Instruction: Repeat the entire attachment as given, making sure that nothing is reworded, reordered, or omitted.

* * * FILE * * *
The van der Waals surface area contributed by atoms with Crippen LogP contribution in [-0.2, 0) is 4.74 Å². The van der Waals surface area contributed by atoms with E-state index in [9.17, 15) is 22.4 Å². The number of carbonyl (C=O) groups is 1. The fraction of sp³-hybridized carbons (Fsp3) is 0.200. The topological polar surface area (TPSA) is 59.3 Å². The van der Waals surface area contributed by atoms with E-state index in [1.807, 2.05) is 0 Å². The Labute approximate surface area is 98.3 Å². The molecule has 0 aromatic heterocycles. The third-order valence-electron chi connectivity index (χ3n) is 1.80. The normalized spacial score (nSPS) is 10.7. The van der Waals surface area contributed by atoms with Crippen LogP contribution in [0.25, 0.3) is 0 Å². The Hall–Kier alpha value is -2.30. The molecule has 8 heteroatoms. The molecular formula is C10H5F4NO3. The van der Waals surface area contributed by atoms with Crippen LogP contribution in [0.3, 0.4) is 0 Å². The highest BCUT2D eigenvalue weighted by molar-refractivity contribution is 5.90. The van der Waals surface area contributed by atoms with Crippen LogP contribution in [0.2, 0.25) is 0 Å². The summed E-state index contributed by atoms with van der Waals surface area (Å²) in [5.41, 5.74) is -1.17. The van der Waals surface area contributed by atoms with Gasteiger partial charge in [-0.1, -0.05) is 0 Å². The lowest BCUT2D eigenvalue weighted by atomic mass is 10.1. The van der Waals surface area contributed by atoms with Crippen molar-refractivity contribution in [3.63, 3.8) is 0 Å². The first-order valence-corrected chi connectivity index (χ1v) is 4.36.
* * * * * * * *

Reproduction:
The van der Waals surface area contributed by atoms with Crippen LogP contribution in [-0.2, 0) is 4.74 Å². The van der Waals surface area contributed by atoms with E-state index in [9.17, 15) is 22.4 Å². The number of carbonyl (C=O) groups is 1. The fraction of sp³-hybridized carbons (Fsp3) is 0.200. The topological polar surface area (TPSA) is 59.3 Å². The van der Waals surface area contributed by atoms with E-state index in [1.807, 2.05) is 0 Å². The Labute approximate surface area is 98.3 Å². The molecule has 0 aromatic heterocycles. The third-order valence-electron chi connectivity index (χ3n) is 1.80. The normalized spacial score (nSPS) is 10.7. The van der Waals surface area contributed by atoms with Crippen LogP contribution in [0.25, 0.3) is 0 Å². The Hall–Kier alpha value is -2.30. The molecule has 8 heteroatoms. The molecular formula is C10H5F4NO3. The van der Waals surface area contributed by atoms with Crippen LogP contribution in [0.3, 0.4) is 0 Å². The highest BCUT2D eigenvalue weighted by molar-refractivity contribution is 5.90. The van der Waals surface area contributed by atoms with Crippen LogP contribution in [0.2, 0.25) is 0 Å². The summed E-state index contributed by atoms with van der Waals surface area (Å²) in [5.41, 5.74) is -1.17. The van der Waals surface area contributed by atoms with Gasteiger partial charge in [-0.1, -0.05) is 0 Å². The lowest BCUT2D eigenvalue weighted by atomic mass is 10.1. The van der Waals surface area contributed by atoms with Crippen molar-refractivity contribution in [3.63, 3.8) is 0 Å². The first-order valence-corrected chi connectivity index (χ1v) is 4.36.